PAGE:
By Jamie Stiehm, Thomas Jefferson Street blog
President Obama will appease a furious former Vice President Dick Cheney today if if he utters three words in his remarks on the state of our national security and intelligence: "war on terror."
Don't do it—three words of free advice, Mr. President. That's ground you cannot give to your chief ideological enemy here at home. As we know from a simple yet loaded term like "9/11," language matters. Cheney once owned the struggle he calls the "war on terror," and he wishes to take it away from you.
Cheney's grimly determined to set in stone this appellation, which he and former President Bush invented and declared on an "invisible" enemy with "shadowy" networks days after Sept. 11, 2001. In a rousing address to Congress on the terrorist attacks on New York and the Pentagon, Bush asserted this "war on terror" unilaterally, and the nation hasn't been the same since. Not one member of Congress challenged this dark formulation, so spooked were we all by what 19 young Arab men did with boxcutters. Exactly one senator, Russell Feingold of Wisconsin, voted against the Patriot Act, which was not far behind.
The "war on terror" framework gave Bush, Cheney, the CIA, and the Army a free pass at the carnival of war. Anything went and nothing was really known by the American people at home. We found out about the failure to catch Osama bin Laden at Tora Bora after the fact. The gruesome human rights abuses at Guantanamo and in Iraq—well, we were last to know. Simply put, we lost a lot of friends in the world community and our moral compass in conflict because Bush, Cheney, and a handful of men ran amok with the "war on terror." Untold millions of dollars in public money disappeared down that hole, too, away from public sunlight, disclosure, debate, or any kind of open process. If there's no accounting, there's no accountability.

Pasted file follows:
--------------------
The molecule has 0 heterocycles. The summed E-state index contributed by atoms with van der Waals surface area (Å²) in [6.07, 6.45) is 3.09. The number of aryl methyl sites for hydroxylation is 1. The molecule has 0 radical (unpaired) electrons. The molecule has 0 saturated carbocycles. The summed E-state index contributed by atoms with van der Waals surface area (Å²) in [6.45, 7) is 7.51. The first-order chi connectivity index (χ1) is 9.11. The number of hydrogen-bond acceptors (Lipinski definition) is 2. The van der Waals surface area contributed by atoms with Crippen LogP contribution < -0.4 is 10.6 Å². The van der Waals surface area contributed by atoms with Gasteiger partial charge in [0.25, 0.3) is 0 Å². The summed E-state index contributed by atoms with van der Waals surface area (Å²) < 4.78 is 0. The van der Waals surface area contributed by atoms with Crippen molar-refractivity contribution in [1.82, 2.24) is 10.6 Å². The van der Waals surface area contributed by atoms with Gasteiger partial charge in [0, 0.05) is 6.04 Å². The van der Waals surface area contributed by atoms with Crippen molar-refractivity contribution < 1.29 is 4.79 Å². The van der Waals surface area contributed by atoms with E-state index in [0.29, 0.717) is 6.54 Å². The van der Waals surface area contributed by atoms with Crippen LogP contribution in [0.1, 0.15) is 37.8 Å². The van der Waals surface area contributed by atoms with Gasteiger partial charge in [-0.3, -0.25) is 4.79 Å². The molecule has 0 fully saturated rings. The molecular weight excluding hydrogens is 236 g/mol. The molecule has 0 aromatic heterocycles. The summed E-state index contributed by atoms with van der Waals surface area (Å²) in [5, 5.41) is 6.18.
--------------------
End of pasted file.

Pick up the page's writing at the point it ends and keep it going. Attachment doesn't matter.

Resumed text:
Does this sound like history to you, so last decade? Well, Cheney would like nothing better than to bring it back all over again. This former congressman from Wyoming is breaking all the Washington school rules by a campaign of intimidation against a president at only the one-year mark. Obama has wisely steered clear of engaging or giving in: He generally stays away from the Bush-Cheney "war on terror" paradigm to show it's a new day to both foes and friends around the world. They are all watching and weighing his words.
Republican partisanship on terrorism—what a surprise. Democrats are not nearly so nimble when it comes to seizing the chance to make political hay out of terrorist incidents. Do you remember what they did at the Capitol after September 11? Members of Congress joined hands and sang "God Bless America."
There was no blaming the White House for failure to heed spy agency warnings that al Queda was poised to attack inside the United States, one given directly to the president himself on his vacation ranch in Texas in August 2001. No, none of that stuff. Democrats gave a president in his first year tremendous bipartisan support after the September 11 attacks.
That leads me to my last point, a sore in our American parlance. Somehow the media went with the phrase "9/11" after hearing rescue workers and politicians say it over and over. "9/11" makes the attacks sound like an accident that could not have been prevented and lets the Bush administration off the hook entirely. We say "Pearl Harbor" for the place where the attack that shall live in infamy happened in 1941; let's say a somber "September 11th" to sum up the date a national calamity hit in 2001.
Wonder if Dick Cheney thought that one up, too.